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#Romanovs100 backstage: Digital history, innovation, education & inspiration (VIDEOS)

#Romanovs100 backstage: Digital history, innovation, education & inspiration (VIDEOS)
#Romanovs100 ran for 100 days of summer 2018, marking the centenary of the Romanov family’s murder by the Bolsheviks. Now all of the project’s digital creations are consolidated into a new re-designed website.

Romanovs100.com now boasts a full collection of all the unique artwork, content and innovation created during the project’s social media phase. While the team promises more ahead, this complete chronicle of what has been achieved so far is a milestone for #Romanovs100.

Having gained access to more than 4,000 photos from the former Russian royal family’s private collection held in the State Archive, the team behind the award-winning #1917LIVE then curated this massive collection through four social media platforms.

Over 100 days on Instagram, Twitter, Facebook and YouTube the team published unique yet independent content, amplifying each platform’s voice while reaching an audience that could choose whether to follow on all platforms for a bigger picture, or to focus on just one or several preferred accounts.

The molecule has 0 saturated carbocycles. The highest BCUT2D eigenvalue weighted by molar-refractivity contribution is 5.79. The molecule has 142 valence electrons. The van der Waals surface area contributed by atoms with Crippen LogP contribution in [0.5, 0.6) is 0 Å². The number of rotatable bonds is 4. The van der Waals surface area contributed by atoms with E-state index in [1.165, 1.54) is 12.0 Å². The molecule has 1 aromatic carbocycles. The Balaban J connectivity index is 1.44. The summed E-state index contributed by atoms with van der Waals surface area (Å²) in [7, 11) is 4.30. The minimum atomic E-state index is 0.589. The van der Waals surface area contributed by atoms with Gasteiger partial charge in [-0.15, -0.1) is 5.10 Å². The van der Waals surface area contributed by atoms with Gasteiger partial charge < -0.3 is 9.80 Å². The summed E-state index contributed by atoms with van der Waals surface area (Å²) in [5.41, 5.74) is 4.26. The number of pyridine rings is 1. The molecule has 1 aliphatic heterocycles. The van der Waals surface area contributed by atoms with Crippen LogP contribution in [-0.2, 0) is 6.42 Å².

“With Romanovs100 we continue to experiment with innovative formats and digital approaches to educational storytelling. Our creative strategy can be summarized by three key objectives: 'Engage. Inspire. Educate',” explained Romanovs100 author, Kirill Karnovich-Valua.

The Romanovs were photography pioneers — in the early 20th century they owned the world’s first portable Kodak cameras with which they documented almost every meaningful event in their lives. The images unveil a touching family story, but also a larger impression of a historical moment of an Empire on the verge of collapse.

“We wanted to pay a 'live' tribute to the last ruling royal family, giving these photographs - once confined to family albums - a second, digital life in social networks,” added Karnovich-Valua.

To emphasise just how personal these photos are, the team created a series of posters using a century-old print technique called ambrotype.

On-set photographer Ivan Mikhailovskiy outlined the approach: “We wanted the posters to become more than just still life images, but bring out each character's personality and at the same time tell the tale of a heart no longer beating.”

Find out more about Romanovs100, collaboration with artist Marina Amaral, historian Helen Rappaport and musician Peter Nalich by visiting the website HERE. And watch out for the hashtag #Romanovs100 as the team promises more to come.

READ MORE: Engage. Inspire. Educate. Vote for #1917LIVE & #Romanovs100 to showcase at SXSW EDU 2019